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‘Vision Zero’ Cuts Traffic Injuries for Low-Income New York Residents

Date: May 08 2024

Contact: APHA Media Relations

There exists a considerable disparity in unintentional injuries and resulting fatalities between individuals of high-income and low-income across the globe. The likelihood of crashes in residential areas also differs markedly between these demographic groups. Notably, low-income Black Americans are particularly prone to inhabiting areas with high rates of crashes. 

New York City's Vision Zero policy aimed to protect these more vulnerable members of our society by introducing a range of traffic reforms, including reduced speed limits, enhanced roadway infrastructure such as protected bike lanes, and new mandates for vehicles such as trailer sideguards. In addition, Vision Zero utilized educational campaigns for better implementation and intensified traffic law enforcement. 

In a recent study published in the June 2024 issue of the American Journal of Public Health, researchers Kacie L. Dragan and Sherry A. Glied, have found that for six years following the implementation of New York City's 'Vision Zero' traffic reforms, enrollees in NYC Medicaid, comprising low-income people, reported 77.5 fewer injuries per 100,000 people annually.

"We found evidence that…the rate of traffic-related injuries among low-income New Yorkers, and low-income Black New Yorkers in particular, fell relative to trends in surrounding counties," explains Dr. Dragan.

The researchers also found that the reduced number of serious injuries and hospitalization following crashes among Medicaid enrollees due to Vision Zero regulations lead to reduced Medicaid expenditure in New York City. "We observed marked reductions in severe injuries (brain injury, hospitalizations) and savings of $90.8 million in Medicaid expenditures over the first 5 years,” said Dr. Glied. “Effects were largest among Black residents."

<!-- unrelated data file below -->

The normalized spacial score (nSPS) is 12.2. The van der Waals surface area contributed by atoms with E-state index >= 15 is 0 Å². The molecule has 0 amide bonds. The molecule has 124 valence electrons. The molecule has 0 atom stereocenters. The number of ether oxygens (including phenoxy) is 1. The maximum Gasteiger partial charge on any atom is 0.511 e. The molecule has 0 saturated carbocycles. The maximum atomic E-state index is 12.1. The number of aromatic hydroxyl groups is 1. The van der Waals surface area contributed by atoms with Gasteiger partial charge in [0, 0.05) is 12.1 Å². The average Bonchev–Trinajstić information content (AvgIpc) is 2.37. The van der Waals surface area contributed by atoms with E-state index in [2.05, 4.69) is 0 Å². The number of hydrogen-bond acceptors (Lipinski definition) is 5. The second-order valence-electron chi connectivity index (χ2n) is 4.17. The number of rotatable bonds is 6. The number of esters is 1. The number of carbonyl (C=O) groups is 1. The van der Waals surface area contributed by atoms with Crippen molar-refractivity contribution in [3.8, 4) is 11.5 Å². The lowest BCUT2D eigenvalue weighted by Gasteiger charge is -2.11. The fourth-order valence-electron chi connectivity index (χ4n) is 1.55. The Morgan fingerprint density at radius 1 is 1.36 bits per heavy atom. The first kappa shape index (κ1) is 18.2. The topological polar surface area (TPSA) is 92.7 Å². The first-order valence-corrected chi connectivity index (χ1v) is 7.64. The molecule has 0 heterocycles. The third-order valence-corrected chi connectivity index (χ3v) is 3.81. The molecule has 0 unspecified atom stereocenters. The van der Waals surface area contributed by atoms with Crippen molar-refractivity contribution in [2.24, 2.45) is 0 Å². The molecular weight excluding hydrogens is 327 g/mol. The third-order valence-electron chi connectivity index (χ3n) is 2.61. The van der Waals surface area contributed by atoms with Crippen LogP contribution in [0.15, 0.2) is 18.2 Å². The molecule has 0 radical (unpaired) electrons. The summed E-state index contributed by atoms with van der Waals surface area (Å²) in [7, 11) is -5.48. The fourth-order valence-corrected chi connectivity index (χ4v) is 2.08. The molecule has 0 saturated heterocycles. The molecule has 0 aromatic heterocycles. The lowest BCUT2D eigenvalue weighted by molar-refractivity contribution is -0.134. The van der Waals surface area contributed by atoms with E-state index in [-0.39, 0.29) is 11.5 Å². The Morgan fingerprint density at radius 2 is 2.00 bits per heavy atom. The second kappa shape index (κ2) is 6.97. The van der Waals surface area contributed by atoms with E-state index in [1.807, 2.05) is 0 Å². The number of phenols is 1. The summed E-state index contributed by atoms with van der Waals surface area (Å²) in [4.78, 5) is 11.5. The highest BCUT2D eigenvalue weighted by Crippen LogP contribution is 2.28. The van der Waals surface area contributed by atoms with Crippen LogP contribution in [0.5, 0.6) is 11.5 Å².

Since New York City implemented the Vision Zero policy, nearly a dozen cities, including Boston, Massachusetts; Los Angeles, California; and Seattle, Washington, have adopted similar measures. The study also shows that the reduction in crashes observed over six years since the implementation of Vision Zero reversed during the COVID-19 pandemic, with New York City's traffic-related injury rates becoming comparable to surrounding counties in 2020-2021. Researchers attribute this trend reversal to factors associated with changes in traffic density and law enforcement priorities during the pandemic. They identify the documented increase in unsafe driving behavior and lax enforcement of traffic rules in New York City during this period as possible reasons for the increase in traffic-related Medicaid injuries.

Researchers discovered a decline in NYC Police Department traffic violations tickets despite increased unsafe driving behavior during the pandemic, signaling reduced traffic enforcement. "Using ticketing data, we found a 25% greater reduction in traffic ticketing during the pandemic in NYC relative to the suburbs, lending credibility to our explanation," notes Dr. Dragan.

To regain the benefits of Vision Zero for vulnerable populations post-pandemic, modifications may be necessary. However, implementing a new and improved Vision Zero could require significant effort. "Our analyses demonstrate that Vision Zero was highly effective in the prepandemic world for which it was designed; whether it can be effectively adapted to the post-pandemic era, and what changes are needed to recapture those gains, remain to be seen," concludes Dr. Glied.


The June 2024 issue is currently available online. To request a full copy of a study or for information on scheduling interviews, contact APHA Media Relations.



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